Shortly before you were born, I was pulled over by the PG County cops...I sat there in terror...He handed back my license. He gave no explanation for the stop.
The need to forgive the officer would not have moved me, back because even then, in some inchoate form, I knew that Prince was not killed by a single officer so much as he was murdered by his country and all the fears that have marked it from birth.
The plunder of black life was drilled into this country in its infancy and reinforced across its history, so that plunder has become an heirloom, an intelligence, a sentience, a default setting to which, likely to the end of our days, we must invariably return.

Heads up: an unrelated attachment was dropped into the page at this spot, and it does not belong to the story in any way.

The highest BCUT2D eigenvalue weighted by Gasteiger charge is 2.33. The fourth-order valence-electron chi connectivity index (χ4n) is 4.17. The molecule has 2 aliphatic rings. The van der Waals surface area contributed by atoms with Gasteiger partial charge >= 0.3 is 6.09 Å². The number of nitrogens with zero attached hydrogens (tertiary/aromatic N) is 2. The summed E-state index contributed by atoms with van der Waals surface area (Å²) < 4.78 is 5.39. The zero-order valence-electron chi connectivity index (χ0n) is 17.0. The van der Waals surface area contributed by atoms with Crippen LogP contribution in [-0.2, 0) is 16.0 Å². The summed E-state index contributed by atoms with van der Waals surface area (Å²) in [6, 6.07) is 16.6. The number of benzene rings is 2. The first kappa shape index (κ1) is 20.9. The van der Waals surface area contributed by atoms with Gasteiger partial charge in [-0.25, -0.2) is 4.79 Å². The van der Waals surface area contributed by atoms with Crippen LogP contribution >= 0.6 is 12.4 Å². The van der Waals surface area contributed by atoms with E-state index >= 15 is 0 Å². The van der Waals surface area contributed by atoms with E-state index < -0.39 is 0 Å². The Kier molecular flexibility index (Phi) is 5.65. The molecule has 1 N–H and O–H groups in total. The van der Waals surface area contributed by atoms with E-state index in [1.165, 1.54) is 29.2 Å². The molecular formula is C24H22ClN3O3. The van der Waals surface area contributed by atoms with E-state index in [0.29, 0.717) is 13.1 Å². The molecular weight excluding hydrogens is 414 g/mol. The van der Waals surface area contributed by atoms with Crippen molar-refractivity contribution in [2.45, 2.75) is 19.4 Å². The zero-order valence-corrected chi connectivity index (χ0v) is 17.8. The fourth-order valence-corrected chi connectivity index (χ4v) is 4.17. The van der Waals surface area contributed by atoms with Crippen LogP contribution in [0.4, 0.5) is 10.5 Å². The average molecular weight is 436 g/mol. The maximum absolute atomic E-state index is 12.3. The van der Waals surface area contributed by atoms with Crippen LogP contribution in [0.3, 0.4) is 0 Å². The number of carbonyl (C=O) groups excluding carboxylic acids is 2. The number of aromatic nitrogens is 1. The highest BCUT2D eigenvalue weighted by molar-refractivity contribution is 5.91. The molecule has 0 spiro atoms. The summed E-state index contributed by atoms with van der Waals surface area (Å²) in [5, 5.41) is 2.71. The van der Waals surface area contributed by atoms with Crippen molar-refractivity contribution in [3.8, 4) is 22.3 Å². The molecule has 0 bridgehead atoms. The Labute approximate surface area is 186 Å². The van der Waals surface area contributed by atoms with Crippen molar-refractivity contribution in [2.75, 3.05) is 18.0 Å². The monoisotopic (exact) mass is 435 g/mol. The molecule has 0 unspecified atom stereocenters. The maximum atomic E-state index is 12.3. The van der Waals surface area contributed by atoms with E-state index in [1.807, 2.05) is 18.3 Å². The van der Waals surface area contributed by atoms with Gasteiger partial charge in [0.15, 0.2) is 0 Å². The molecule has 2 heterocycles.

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"For Ta-Nehisi Coates, history has always been personal. At every stage of his life, he's sought in his explorations of history answers to the mysteries that surrounded him -- most urgently, why he, and other black people he knew, seemed to live in fear. What were they afraid of? In Tremble for My Country, Coates takes readers along on his journey through America's history of race and its contemporary resonances through a series of awakenings -- moments when he discovered some new truth about our long, tangled history of race, whether through his myth-busting professors at Howard University, a trip to a Civil War battlefield with a rogue historian, a journey to Chicago's South Side to visit aging survivors of 20th century America's 'long war on black people,' or a visit with the mother of a beloved friend who was shot down by the police. In his trademark style -- a mix of lyrical personal narrative, reimagined history, essayistic argument, and reportage -- Coates provides readers a thrillingly illuminating new framework for understanding race: its history, our contemporary dilemma, and where we go from here"--